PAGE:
Bookmark   April 24, 2014 at 11:26AM
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I started getting shipments this week but am waiting on a berta rotary plow to help me build long raised mounds to deal with drainage issues. I should get that next week, so I have to keep the trees somewhere for another week to 10 days. I've put them in containers with either peat moss or potting soil. I also got a few shipments yesterday that are still in the box and two more coming in a few days. (peach,plum,cherry,gooseberry,grapes,currants and raspberries). I figure even in the garage they won't stay dormant now. Many are budding out. Should I keep them in the garage or put them in part sun once they start to show some green?

    Bookmark   April 24, 2014 at 1:47PM
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fruitnut Z7 4500ft SW TX

Keep as cool as possible but don't worry about light. Just get them planted asap.

    Bookmark   April 24, 2014 at 2:07PM
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alan haigh

Fruitnut, generally I don't think balancing top to root is necessary if you are talking about vegetative wood, but with peaches I want to keep energy in the interior, so I would prune them back to make sure I wasn't encouraging die back in the interior just for the sake of starting with a wider spread.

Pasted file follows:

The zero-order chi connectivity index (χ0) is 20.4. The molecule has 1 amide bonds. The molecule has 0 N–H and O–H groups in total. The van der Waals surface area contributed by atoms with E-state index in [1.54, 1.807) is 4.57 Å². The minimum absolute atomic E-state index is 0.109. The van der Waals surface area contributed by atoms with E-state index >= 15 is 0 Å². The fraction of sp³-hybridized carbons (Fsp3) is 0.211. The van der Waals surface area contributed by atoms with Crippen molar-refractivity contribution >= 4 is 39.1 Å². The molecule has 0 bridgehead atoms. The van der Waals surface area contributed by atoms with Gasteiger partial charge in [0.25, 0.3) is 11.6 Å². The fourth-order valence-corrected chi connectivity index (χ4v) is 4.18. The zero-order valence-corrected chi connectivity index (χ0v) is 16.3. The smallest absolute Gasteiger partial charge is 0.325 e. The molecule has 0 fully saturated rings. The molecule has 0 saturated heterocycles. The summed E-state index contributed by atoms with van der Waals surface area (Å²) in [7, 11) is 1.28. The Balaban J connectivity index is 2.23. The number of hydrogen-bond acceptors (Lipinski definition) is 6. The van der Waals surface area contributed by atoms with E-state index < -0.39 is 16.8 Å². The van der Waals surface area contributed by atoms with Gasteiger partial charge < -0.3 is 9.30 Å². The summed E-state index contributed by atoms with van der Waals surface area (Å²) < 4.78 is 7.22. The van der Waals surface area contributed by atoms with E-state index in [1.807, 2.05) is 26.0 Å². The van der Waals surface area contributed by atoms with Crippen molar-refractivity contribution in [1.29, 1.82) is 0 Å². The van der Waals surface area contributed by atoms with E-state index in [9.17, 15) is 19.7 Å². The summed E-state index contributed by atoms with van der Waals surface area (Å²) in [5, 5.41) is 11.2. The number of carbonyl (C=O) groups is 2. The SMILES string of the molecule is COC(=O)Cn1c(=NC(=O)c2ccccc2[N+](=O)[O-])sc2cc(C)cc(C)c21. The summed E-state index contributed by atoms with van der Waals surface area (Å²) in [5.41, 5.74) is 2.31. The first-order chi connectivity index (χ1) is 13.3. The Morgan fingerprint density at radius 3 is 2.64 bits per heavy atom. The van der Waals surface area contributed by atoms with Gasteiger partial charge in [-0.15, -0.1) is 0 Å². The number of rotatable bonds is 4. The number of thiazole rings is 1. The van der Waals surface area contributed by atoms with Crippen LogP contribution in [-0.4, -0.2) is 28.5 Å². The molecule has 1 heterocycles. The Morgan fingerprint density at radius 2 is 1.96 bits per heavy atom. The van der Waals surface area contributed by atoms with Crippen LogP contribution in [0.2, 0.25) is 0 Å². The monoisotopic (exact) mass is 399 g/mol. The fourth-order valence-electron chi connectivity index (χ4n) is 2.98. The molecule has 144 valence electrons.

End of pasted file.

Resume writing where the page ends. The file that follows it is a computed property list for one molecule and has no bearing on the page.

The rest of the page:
No fruit on moving year! Pick off the flowers.

If the apples are starting to spur up by the time they are moved I would prune for vigor and remove all pendulous growth and most of the spur wood, cutting back to small uprights where possible.

Japanese plums laugh at root damage from transplant so I would simply prune them as I would anyway.

My second statement went out before yours appeared- I hadn't even considered BandBing but that is especially useful for pears, from what I've seen, and if someone wants to go to that trouble they could put pears directly in the ground instead of pots.

I never ball and burlap anything, and I don't even have experience doing it. If I was anywhere near the craftsman you are I'd probably do it more. It is too tedious for my disposition.

    Bookmark   April 24, 2014 at 3:50PM
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some good advice above...it is difficult to predict the size of container needed because different growers dig their trees differently. Larger caliper trees can have smaller root systems than smaller trees from other growers. It is beneficial to keep all the healthy roots intact, and not prune or crowd them (even for a season). Replanting to ground in the Fall will be easier from pots...but may sacrifice a bit of root growth/size (as stated above).

    Bookmark   April 24, 2014 at 5:02PM
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We impulsively bought six small apple trees last spring not knowing that circumstances would not allow,us to,start our orchard this year. I plan to plant them in one of my garden beds until next Spring. Should I rootball them?

    Bookmark   September 13, 2014 at 7:52AM